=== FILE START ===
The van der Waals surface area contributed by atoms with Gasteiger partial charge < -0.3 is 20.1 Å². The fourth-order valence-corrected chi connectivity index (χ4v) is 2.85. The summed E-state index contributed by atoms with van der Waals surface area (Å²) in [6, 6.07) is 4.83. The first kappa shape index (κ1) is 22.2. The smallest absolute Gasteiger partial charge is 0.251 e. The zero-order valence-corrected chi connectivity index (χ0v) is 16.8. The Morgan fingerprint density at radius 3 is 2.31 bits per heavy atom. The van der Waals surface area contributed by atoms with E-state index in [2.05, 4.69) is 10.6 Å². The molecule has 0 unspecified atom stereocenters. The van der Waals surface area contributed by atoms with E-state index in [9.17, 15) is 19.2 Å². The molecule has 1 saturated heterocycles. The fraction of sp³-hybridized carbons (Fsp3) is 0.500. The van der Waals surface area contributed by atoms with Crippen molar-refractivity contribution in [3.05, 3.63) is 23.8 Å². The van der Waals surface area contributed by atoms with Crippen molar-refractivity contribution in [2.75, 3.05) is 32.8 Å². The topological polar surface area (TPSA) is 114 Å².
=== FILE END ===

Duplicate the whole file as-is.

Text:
The van der Waals surface area contributed by atoms with Gasteiger partial charge < -0.3 is 20.1 Å². The fourth-order valence-corrected chi connectivity index (χ4v) is 2.85. The summed E-state index contributed by atoms with van der Waals surface area (Å²) in [6, 6.07) is 4.83. The first kappa shape index (κ1) is 22.2. The smallest absolute Gasteiger partial charge is 0.251 e. The zero-order valence-corrected chi connectivity index (χ0v) is 16.8. The Morgan fingerprint density at radius 3 is 2.31 bits per heavy atom. The van der Waals surface area contributed by atoms with E-state index in [2.05, 4.69) is 10.6 Å². The molecule has 0 unspecified atom stereocenters. The van der Waals surface area contributed by atoms with E-state index in [9.17, 15) is 19.2 Å². The molecule has 1 saturated heterocycles. The fraction of sp³-hybridized carbons (Fsp3) is 0.500. The van der Waals surface area contributed by atoms with Crippen molar-refractivity contribution in [3.05, 3.63) is 23.8 Å². The van der Waals surface area contributed by atoms with Crippen molar-refractivity contribution in [2.75, 3.05) is 32.8 Å². The topological polar surface area (TPSA) is 114 Å².